Giving Back to Her Pack
Written by Lea Hart
There is often a story or a personal connection behind the gifts Sarah Ash, professor emerita for the College of Agriculture and Life Sciences, has given to CALS and North Carolina State University over the years.
An endowed professorship in honor of her parents; a scholarship named for a woman who lived nearly 100 years ago; and support for study abroad that recognizes how powerful that experience can be for students from rural counties and all students in general – Ash can clearly define the reasons for her gifts.
It began with the gift to honor her parents. The two were faculty members at a land grant university in Connecticut. She and both of her older brothers followed suit as university professors, with Ash landing at NC State University in 1987. When she began to think about giving back, she thought about her own history.
“I have deep roots in academia,” Ash said. “My parents were not able to create an endowment but endowments were created in their honor when they passed away.”
“That planted the idea in my head.”
It led Ash to create an endowed professorship in nutrition as part of her estate planning.
As time went on, Ash said she felt she had some funds to donate immediately, rather than as part of her estate. That led her to support study abroad, and she’s generously done so over the past few years.
As a professor and faculty advisor for many years, Ash saw first-hand the impact that study abroad experiences has on students. She also recognizes that it can be an expensive endeavor.
“Within CALS, so many students come from rural backgrounds and they may not have the financial wherewithal to study abroad, so I started supporting study abroad recognizing the value it had for my own advisees and students,” Ash said.
Ash thought about other organizations to which she could donate, “When I think about larger gifts, I always come back to education,” she said. “I think about the rural communities – I grew up in a rural community myself.” That led her to make a gift to the Center for Environmental Farming Systems’ Food Youth Initiative, which works in the area of food justice.
In 2020, as she continued to think about the importance of student support, Ash established the Ellen Swallow Richards Endowed Nutrition Scholarship.
She named it for Ellen Swallow Richards, who helped found the American Home Economics Association in 1906.
“I see her as a trailblazer,” Ash said. “I found her to be a fascinating woman – she created opportunities for women through jobs in the food industry and in education.”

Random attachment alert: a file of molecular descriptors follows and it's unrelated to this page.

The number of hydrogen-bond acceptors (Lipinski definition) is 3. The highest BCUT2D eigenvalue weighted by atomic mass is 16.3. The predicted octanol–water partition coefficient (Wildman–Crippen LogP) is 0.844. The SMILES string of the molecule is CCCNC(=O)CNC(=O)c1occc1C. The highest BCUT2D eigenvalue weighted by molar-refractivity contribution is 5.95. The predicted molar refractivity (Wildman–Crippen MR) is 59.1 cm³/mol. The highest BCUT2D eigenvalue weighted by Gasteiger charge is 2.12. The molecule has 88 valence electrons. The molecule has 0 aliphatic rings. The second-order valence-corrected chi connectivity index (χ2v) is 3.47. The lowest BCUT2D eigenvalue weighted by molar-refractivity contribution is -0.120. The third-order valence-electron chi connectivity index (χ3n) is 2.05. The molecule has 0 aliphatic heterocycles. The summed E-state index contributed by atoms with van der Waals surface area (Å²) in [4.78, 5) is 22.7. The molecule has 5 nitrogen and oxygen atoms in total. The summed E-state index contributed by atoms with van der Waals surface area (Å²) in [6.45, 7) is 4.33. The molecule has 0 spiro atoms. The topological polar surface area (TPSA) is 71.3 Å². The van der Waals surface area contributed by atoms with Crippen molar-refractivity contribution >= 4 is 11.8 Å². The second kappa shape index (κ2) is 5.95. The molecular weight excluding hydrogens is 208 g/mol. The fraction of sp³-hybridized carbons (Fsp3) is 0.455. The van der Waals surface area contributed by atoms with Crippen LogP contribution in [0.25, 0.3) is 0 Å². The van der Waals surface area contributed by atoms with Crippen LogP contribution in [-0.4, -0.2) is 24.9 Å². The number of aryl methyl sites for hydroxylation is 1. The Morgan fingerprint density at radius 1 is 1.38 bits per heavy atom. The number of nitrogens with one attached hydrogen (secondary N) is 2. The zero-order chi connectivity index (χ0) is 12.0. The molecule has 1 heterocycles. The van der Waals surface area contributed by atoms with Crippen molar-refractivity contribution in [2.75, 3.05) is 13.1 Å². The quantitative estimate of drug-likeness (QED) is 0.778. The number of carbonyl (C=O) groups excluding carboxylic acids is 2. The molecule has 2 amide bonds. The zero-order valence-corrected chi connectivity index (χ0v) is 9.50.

Not everything about Swallow Richards’ history is perfect, Ash said. However, she worked within the system and did what she could in the context of the barriers that existed for her, and made a notable impact.
Now the scholarship named for Swallow Richards is making an impact too. Allie Zucker turns 24 this year and is a senior. Getting to graduation is taking her a bit longer due to financial constraints and some other factors, she said. She is a recipient of the Ellen Swallow Richards Scholarship and said it is easing some of those challenges.
“To be given opportunities such as [this scholarship] fills me with gratitude,” Zucker said. “I chose Nutrition Science as my major not realizing the love and passion I would discover for the field.”
“Thank you to Dr. Ash who is responsible for this scholarship and for giving students like myself the opportunity to succeed.”
When Ash joined NC State in 1987, her first job was as a lab manager in what was then NC State’s Biochemistry Department.
She’d earned her doctorate in nutrition from Tufts University the year before, and as people at NC State began to hear about her background, Ash was able to transition into a role teaching an introductory course in human nutrition. At the time, the course was housed in the Department of Animal Science, created by a faculty member who thought animal science students should understand more about human nutrition, Ash said.
The longer she stayed, the more classes she taught and the more involved she became in academic advising and other university-wide initiatives. Nutrition eventually became its own major and Ash became the undergraduate coordinator for the program.
“I’ve often used my career track as an example to my students,” she said. “Sometimes you take a job and it may not be what you want for the rest of your life, but you can parlay it into something else if you make the right connections.”
She looks back fondly on more than 30 years at NC State. Faculty challenged each other in good ways; debated, talked and kept their minds active. Though she officially retired in 2019, she’s returned on a part-time basis, advising students.
“I really enjoy helping students,” Ash said. “Helping them make their way through courses and think about their career options – opening their minds can be very rewarding.”
At the same time, she says she continues to learn from students as well.
As Ash continues to give her time and her support to CALS and to the university, she encourages others to think about what matters to them. Contributions don’t have to be large to make a difference.
“I became a university professor because education matters,” she said. “If you think in those terms, as you think about where to donate – if education matters, maybe it’s not hard to think about giving back to the university.”